As the Fall Wedding Season approaches we are asked what favors are best for fall weddings. Question to ask: 1. What do you prefer, flower,…more
As the Fall Wedding Season approaches we are asked what favors are best for fall weddings.
Question to ask:
1. What do you prefer, flower, tree or herb.
- for Flowers you can do Flower Bulb Favors, they are really beautiful and tulips, iris and daffodil are ONLY available in the fall so take advantage of the season.
- For Trees the best choice is Tree Seedlings, Fall is one of the best time to plant trees , they get a chance to establish themselves before winter sets |
if you would rather not deal with seedlings ( they arrive about a week before the wedding date) tree seed kits are also popular in the Fall. They can be planted and grown indoors for up to a year
2. What about the seed in eco box kits, will they work for Fall Weddings?
- The seed kits will work any time of year because you get everything you need to grow the seeds. Some of the seeds grow faster like the sunflower and would have to be re-potted when the seedlings get to be about 2 inches in height. You could always plant a few of the seeds in the fall ( there is alot of seed/packet) and store the rest in your refrigerator for spring planting.
3. Will the seeds last until the spring if we give them out in the fall?
- absolutely they will. seed packet 2 x 2″ (number of seeds vary with species – 5 – 10 grams)
- seed packets are presented in hermetically sealed foil packets to preserve freshness
We offer quality seed. Seed is packed frequently and stored in coolers on site. Store seed in your refrigerator, or cool, dry area prior to your event date for the best germination . Seed packets can be stored in your refrigerator for up to 1 year .
4 . For Seed Packet Favors what works?
- there is a tremdous selection in the seed packet favor category: colors, designs, formates: most of the seed packets can accomodate flower and herb seed: for flower seed to plant in the ground we recommend wildflowers . They are allperennials and will come back every year in your garden. They do not necessarily bloom the first year anyway so you are not missing much by planting them late in the season.
For a indoor grower we recommend gerber daisy in a seed packet or kit. They need warm conditions to grow so a sunny window in a warm area in your house works well.
This video may help understand their nature. They are beautiful but a slow growing flower, will grow slower in the fall and winter but could be good to move outdoors next summer for the flowering.
If you have any other question , please send them our way, we are pleased to offer suggestions as well. Decorative Wedding Favors are beautiful guest gifts, meaning wedding favors from the bride and groom are treasured gifts, make them last.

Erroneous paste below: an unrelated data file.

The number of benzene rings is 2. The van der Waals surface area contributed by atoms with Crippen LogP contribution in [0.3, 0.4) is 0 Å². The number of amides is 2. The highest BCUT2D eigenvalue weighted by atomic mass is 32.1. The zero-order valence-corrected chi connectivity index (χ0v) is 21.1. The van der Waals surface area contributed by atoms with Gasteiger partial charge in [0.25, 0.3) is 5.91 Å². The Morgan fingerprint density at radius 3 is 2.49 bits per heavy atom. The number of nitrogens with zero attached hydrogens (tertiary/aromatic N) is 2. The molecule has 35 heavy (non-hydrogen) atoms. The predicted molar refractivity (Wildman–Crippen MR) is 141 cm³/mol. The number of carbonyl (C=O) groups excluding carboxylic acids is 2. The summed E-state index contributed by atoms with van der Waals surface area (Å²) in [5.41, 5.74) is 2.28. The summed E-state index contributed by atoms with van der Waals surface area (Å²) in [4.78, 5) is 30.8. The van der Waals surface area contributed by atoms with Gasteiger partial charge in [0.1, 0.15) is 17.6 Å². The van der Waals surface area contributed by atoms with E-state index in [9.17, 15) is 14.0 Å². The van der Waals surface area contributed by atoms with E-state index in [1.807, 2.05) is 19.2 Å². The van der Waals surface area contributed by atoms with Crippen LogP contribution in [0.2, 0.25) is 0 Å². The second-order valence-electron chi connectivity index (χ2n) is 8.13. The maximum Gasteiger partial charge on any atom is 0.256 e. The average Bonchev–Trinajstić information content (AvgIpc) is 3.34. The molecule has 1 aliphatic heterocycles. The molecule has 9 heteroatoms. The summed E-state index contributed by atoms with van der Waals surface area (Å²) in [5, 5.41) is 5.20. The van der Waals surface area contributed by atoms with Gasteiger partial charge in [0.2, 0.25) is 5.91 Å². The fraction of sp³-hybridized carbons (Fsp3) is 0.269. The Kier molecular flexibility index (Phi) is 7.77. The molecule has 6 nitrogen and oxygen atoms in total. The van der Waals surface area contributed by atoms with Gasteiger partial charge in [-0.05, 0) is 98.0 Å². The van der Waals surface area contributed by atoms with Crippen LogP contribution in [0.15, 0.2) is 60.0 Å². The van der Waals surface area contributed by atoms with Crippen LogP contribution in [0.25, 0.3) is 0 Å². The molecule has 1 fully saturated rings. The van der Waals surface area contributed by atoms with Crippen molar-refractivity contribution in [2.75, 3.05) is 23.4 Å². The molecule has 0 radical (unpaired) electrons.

All for now: August 22, 2012.
Sheila, Robin & Amy
In the Louisiana parish that was home to generations of my family, people lived hard lives as field hands or sharecroppers, laboring from “can see…more
In the Louisiana parish that was home to generations of my family, people lived hard lives as field hands or sharecroppers, laboring from “can see in the morning” to “can’t see at night.” They hoed and picked cotton, corn, peas and other crops; they understood the planting cycle; they ate locally grown fruits and vegetables without ever visiting a supermarket.
Long before the terms “eco-friendly” and “environmentalism” came into vogue, generations of Americans embraced the principles of recycle, reuse, reduce without ever naming them. Earth love was lived rather than proclaimed. And it was passed on naturally, without an advertising campaign or a smartphone app.
Arbor Day, first observed in 1872, seems like an appropriate time to celebrate these early adopters of green living.
My father was part of a generation that left the South en masse, though what they knew about the earth never left them. Even as a child in Los Angeles, I could spot them. They were like my dad who, in the 1980s, long before the “urban farming” trend, seemed intent on turning our South Los Angeles backyard into a Farmville. He grew greens, onions, okra, cucumber, tomatoes and, for a time, sunflowers. The practice wasn’t so strange; other people did it too. The neighbor a few doors down had chickens.
In the South, it is still easy to see the roots of this way of life. During a visit this month, I went to the old “colored” high school in Franklin parish. The school is shuttered; the brick building is in a state of disrepair. But the trees stand stately and resilient on the stretch of grass in front of the buildings.
“We planted those trees,” my dad says, as he pulls from the highway onto the dirt road in front of his former school.
The trees and the school were born in the mid-1950s when my dad was a teenager. In those days the color line divided everything, even earth love. On Arbor Day, white students planted over here, African Americans over there.
As Dad and his classmates planted, some of them knew that they would soon leave this place in search of something the South was unwilling to offer them: level ground on which to plant a life. Today, I see the trees Dad and his classmates planted as evidence of their young hope.
This must have been what the scientist and former slave George Washington Carver had in mind when he said, “Plant a tree.” Though best remembered for his innovative uses of the peanut and sweet potato, Carver “spoke for the trees” decades before Dr. Seuss created the Lorax. Carver, who taught at what was then known as Tuskegee Institute, saw the planting of trees as a way to mark the transitions of life: births and deaths and weddings. Each generation leaves the world an essential gift in the trees that it plants, marking the atmosphere with their signatures.
Today we have options that Carver and previous generations never had. In our high-tech world, soon anybody with a smartphone equipped with a tree identification app can stand in front of a tree and know it. Snap a photo of a leaf and the phone will function as an electronic field guide, providing vital information about the tree. Today, iPhone and iPad users in certain parts of the country already have this ability through the app known as Leafsnap. Imagine what Carver would say if he could see us now!
Whether new technology will make younger generations love trees (or anything else in nature) better than before is an open question. Today we can go bird watching, or we can pull out our smartphones and play Angry Birds. We can grow vegetable gardens in our backyards, or we can play Farmville on Facebook.